- Various Ribbons—Pink, Sage Green, Olive Green
Several years ago, I found an iridescent satin (green shot with pink) that I knew would be perfect for this project. I saved it all this time, hoping for the chance to use it. To go with it, I pulled from my stash a very pale pink satin and a light sage green satin. I also ordered an iridescent olive green silk chiffon, which ended up coordinating quite well.
For the floral accents, headpiece, and wreath, I ordered some miniature paper flowers in light pink, winter white, ivory, and pale yellow.
Since I drafted my own patterns, I did mockups of every element, starting with the skirt. It needed to be very full and layered, having a ruffled tulle underskirt, the main skirt, and the overskirt. That’s a lot of fabric to put around a doll’s waist, so in order to reduce bulk, I chose to use a yoked design, which drops the gathering to the hips.
For the underskirt mockup, I used a plain white tulle. I made it tiered, with the bottom section gathered to the upper portion, which in turn was gathered to the yoke. It didn’t seem full enough, so I made a note to double the length of the gathered panels for the final version.
Over the ruffled tulle goes a slightly shorter skirt and then an even shorter overskirt. I encountered a problem with the first mockup of these layers—I used straight panels, which I gathered onto the yoke, but it was much too bulky. After some deliberation, I changed the design to a gathered circle skirt, which reduced the amount of fabric that needed to be sewn onto the yoke.
I skipped the mockup of the shorter overskirt, simply because I didn’t feel it was necessary to gather and baste another layer. (Okay, so I was being lazy. . . .)
For the first mockup of the sash, I took a length of muslin and narrow-hemmed the edges, then pleated it lengthwise, basting the ends to secure the pleats. Unfortunately, it didn’t work—the pleats refused to stay in place across the entire length.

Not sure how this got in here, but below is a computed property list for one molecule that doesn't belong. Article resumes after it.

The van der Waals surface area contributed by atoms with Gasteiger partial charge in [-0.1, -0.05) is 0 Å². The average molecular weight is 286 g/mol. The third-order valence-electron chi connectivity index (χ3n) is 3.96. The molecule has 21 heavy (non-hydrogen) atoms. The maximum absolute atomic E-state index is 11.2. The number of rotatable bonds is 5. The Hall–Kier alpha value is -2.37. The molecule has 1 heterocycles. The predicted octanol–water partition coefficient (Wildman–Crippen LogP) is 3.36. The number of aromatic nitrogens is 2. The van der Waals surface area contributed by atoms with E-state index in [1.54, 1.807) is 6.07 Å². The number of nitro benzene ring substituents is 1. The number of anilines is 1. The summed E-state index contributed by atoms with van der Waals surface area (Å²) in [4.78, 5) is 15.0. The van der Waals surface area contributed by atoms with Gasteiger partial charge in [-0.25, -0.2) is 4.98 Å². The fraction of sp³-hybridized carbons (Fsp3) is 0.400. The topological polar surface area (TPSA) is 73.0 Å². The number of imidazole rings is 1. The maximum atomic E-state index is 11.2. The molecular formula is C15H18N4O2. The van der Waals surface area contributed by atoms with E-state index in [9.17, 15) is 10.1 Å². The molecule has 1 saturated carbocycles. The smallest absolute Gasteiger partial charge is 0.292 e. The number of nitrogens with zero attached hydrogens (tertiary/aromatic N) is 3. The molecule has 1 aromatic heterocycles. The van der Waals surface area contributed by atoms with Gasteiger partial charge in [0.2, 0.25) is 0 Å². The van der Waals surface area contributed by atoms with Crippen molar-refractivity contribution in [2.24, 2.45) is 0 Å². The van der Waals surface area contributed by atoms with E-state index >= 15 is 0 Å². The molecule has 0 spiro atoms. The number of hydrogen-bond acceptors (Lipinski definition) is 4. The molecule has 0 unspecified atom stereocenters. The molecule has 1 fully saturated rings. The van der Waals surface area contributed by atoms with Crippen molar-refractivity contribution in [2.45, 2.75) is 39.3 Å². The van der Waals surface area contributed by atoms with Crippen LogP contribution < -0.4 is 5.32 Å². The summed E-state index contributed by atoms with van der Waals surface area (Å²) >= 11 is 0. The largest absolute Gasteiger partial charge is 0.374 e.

I tweaked the design, so that instead of hemming the edges, which weighs it down, the length of fabric is folded in half lengthwise and stitched into a tube, which is then pressed flat. Since the actual fabric for the sash is a silk chiffon, I figured this would work better. I tested it using tulle, but because my tulle was completely sheer, it didn’t show up in the photographs I took.
I used the same technique to create the large bow that goes at the back of the skirt, but again, it refused to photograph well.
I started the bodice with a sloper I’d created for this doll. Because the center of the bodice has a contrasting stomacher, I made it with princess-seamed panels. I wasn’t confident in my ability to draft a princess bodice, but it actually worked! Once I was sure the pattern was good, I sewed a fully lined mockup.
The bodice was a bit loose on the doll, so I took in the side seams a bit. I also lowered the neckline a touch, giving it more of a curve.
The shoulder drapery consists of a long, narrow panel that’s pleated horizontally and tacked at various points. Some versions have a pleated ruffle along the bottom of the drape, but doing so in doll-scale would be too bulky.
Here’s the full mockup.
Next: See the construction of the final version in Part II.